One Decent main knife (chef’s knife, or a San…Santuroum? I can’t spell it. A Chef’s knife has a curve up, and the other kind has the cutting edge basically straight. You only kneed one of them)
    A pairing knife
    [for knives: Go for a bit more quality, and you won’t be replacing them in 2 years. Do NOT choose on colour/&c. Choose on quality, on how it feels in your hand, &c. Make sure to get from a place with a decent return policy, so you can try it out on some carrots, meat, potatoes, &c)
    A Ballon whisk: Keep in mind the size/make of your pans. In general, the more tines (bits ‘o metal) the whisk has, the more useful it is. Ones with under 7 tines are just ornemantal. If you have pots/pans with non-stick coating, then metal whisks will DESTROY THEM! ๐Ÿ˜€
    A good woooden spoon. Maybe two, if you want to multi-cook.
    a small set of mixing bowls. They even have colapsable ones!
    a collander (for noodles, &c). They have colapsable ones of these, too! In gerneal, the more holes a collander has: THE BETTER. do NOT get ones with holes only in the bottom!
    a flipping spatula (same advice as to what your pans are as whisk)
    a miking spatula (same advice as to what your pans are as whisk)

    Muffin tin (want to save yourself the trouble of having to keep muffin/cupcake wrappers on hand? Get the Silicon ones!)
    Bread Pan (same advice as above)
    Pie pan: I consider this a necesity. ^_^

    Quick Tip: Save yourself some clean-up when you make meat-loaf: skip the bread pan. Just make it, and then plop the meat-mix onto the cookie sheet (one with an edge, or you’ll be cleaning your fridge!) and form into a shape you like! ๐Ÿ˜€ Even easier: Line the pan with tin-foil first.

    I’m sorry if this isn’t as conscise as some would like, but outfitting a WORKING kitchen from scratch does take some equipment. Please feel free to suggest something i’ve forgotten

  38. posted by allen on

    * that should have been “Cooling Rack” not “cooking rack”.

    It’s for cookies and the such. Putting cookies onto paper-towel or worse brown-paper bags just lets them sit in their own grease/oil, and get yummy paper falvour. Mmmmm. Also: Next to impossible to “cool” w/o Air-flow.

  39. posted by Celeste on

    “Desperation Dinners” has a pantry list.

    Another thing people might be interested in is Once A Month Cooking,

    This is a technique for doing a lot of work on a weekend, and freezing the results to use over a period of time. Of course it all depends on your schedule, but one tip of theirs that I use often is to brown ground beef and freeze it. Then you can come home and turn it into a meal quickly, either in a casserole or some soup/stew/meat sauce recipe that you like while rice or pasta cooks.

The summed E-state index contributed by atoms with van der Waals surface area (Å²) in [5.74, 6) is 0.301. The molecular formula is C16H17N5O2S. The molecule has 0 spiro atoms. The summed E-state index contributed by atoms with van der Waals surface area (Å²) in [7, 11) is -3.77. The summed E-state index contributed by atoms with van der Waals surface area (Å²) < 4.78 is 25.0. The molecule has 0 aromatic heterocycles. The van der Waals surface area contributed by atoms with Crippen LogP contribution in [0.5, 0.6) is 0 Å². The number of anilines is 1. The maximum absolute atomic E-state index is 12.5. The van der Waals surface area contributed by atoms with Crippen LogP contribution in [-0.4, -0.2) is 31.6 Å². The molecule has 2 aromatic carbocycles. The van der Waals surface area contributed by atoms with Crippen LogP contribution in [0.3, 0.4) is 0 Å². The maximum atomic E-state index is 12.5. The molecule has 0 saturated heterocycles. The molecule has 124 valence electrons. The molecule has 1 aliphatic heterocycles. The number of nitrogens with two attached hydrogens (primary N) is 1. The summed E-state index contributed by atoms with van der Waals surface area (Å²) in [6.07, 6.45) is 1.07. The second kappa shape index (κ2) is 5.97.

I’m glad something good has come of the comments about the Sandra Lee book. I am looking forward to trying some of the other resources listed!

  40. posted by Jasi on

    Martha Stewart: Everyday Food- Great Food Fast

    Amazing cookbook divided seasonally. Simple, clean, elegant, easy recipes for everyday life. Surprisingly easy to follow.

    And on Sandra Lee, my father adores her cocktails. Her cooking show is based on entertaining graciously without a lot of work in the kitchen. She seems to have no children of her own and isn’t very concerned with nutrition. And hey, that’s cool. I remember having a different life not too long ago. Don’t condemn. We’re not all on the organic, whole food, anti-nugget, AP mom bandwagon. Heh, I am though.

  41. posted by Tiara on

    My husband and I both work and by the time we pick up our daughters and get home, it’s 6:30, just in time to put our youngest to bed! I purchased 365 Last-Minute Meals (Better Homes & Gardens) and have saved dinner time. We used to go out all the time. Now, as part of my new year’s resolution to eat at home more, we’ve started cooking at home more.

    I love this book because there’s one for every day of the year and the recipes are sorted by season! A lot of soups for fall and winter, and salads and such for spring and summer. It doesn’t have all the recipes for the side dishes, but we solve that by quickly steaming veggies or some rice or something.

    I plan out and buy the ingredients on Sunday evening, then make a list of 3-4 recipes per week. That way, if I’m running late my (wonderful) husband can take over!

    While not all the recipes are that great, some are very good and I’ve marked them for future use. Most recipes use every day items you can find in any grocery. I noticed that Rachel Ray’s books (which I own) sometimes carry ingredients found only in Whole Foods (which I can’t afford).

    Here it is on Amazon:

  42. posted by Margaret on

    I really love this book by Mark Bittman: The Minimalist Cooks at Home: Recipes That Give You More Flavor from Fewer Ingredients in Less Time

    It has very simple recipes with a small ingredient list but he has lots of simple modifications you can incorporate if you have time or the ingredients on hand. Great basic cookbook.

  43. posted by Nat on

    @ Allen. That’s a comprehensive list. However, we do classify bacon as a staple in our house. Ever since using “Everything Tastes Better with Bacon”, I’ve found all sorts of ways adding a little bacon for flavor.

    Anyway…I used to have a pantry focused cookbook in which the author listed what she thought should be in a basic pantry and then based all the recipes around it. Unfortunately, it was British and the conversions made it more inconvienent. Also, I found that the dishes just didn’t match what I’d eat.